Paris Peace Accords

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The Paris Peace Accords of 1973 intended to establish peace in Vietnam and an end to the Vietnam War, ended direct U.S. military involvement, and temporarily stopped the fighting between North and South Vietnam. The governments of the Democratic Republic of Vietnam (North Vietnam), the Republic of Vietnam (South Vietnam), and the United States, as well as the Provisional Revolutionary Government (PRG) that represented indigenous South Vietnamese revolutionaries, signed the Agreement on Ending the War and Restoring Peace in Vietnam on January 27, 1973. The agreement was not ratified by the United States Senate.[1] [2]

The negotiations that led to the accord began in 1968 after various lengthy delays. As a result of the accord, the International Control Commission (ICC) was replaced by International Commission of Control and Supervision (ICCS) to fulfill the agreement. The main negotiators of the agreement were United States National Security Advisor Henry Kissinger and Vietnamese politburo member Lê Ðức Thọ; the two men were awarded the 1973 Nobel Peace Prize for their efforts, although Lê Ðức Thọ refused to accept it.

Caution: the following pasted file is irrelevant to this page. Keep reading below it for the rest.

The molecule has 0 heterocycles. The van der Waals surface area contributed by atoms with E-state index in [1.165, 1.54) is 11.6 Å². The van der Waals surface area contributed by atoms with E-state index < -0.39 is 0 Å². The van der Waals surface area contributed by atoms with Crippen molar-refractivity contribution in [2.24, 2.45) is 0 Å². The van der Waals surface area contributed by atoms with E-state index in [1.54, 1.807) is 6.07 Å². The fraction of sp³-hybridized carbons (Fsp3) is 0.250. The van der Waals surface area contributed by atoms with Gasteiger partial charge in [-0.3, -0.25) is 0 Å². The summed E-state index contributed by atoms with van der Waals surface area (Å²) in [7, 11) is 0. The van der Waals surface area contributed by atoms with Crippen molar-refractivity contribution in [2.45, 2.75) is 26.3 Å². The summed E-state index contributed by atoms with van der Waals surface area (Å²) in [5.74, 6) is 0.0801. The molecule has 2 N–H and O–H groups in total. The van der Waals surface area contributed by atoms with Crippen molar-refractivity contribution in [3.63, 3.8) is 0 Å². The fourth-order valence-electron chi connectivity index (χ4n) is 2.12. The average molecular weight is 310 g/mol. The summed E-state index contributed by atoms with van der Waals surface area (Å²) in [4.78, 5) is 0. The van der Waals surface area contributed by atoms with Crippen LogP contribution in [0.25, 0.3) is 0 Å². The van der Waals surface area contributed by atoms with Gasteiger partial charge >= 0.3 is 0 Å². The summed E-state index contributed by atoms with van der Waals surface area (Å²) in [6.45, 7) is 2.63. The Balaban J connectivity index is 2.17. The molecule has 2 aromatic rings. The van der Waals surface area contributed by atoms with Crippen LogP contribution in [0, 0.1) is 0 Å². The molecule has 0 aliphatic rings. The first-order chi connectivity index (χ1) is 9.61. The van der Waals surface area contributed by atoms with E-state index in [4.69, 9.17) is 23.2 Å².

Provisions of the accords[edit]

The document began with the statement that "the United States and all other countries respect the independence, sovereignty, unity, and territorial integrity of Vietnam as recognized by the 1954 Geneva Agreements on Vietnam". The inclusion of this provision was a victory for the communist side of the negotiations by allowing that the war was not a foreign aggression against South Vietnam. The main military and political provisions of the agreement were:

Paris peace talks[edit]

1971 newsreel about the peace talks

Early deadlocks[edit]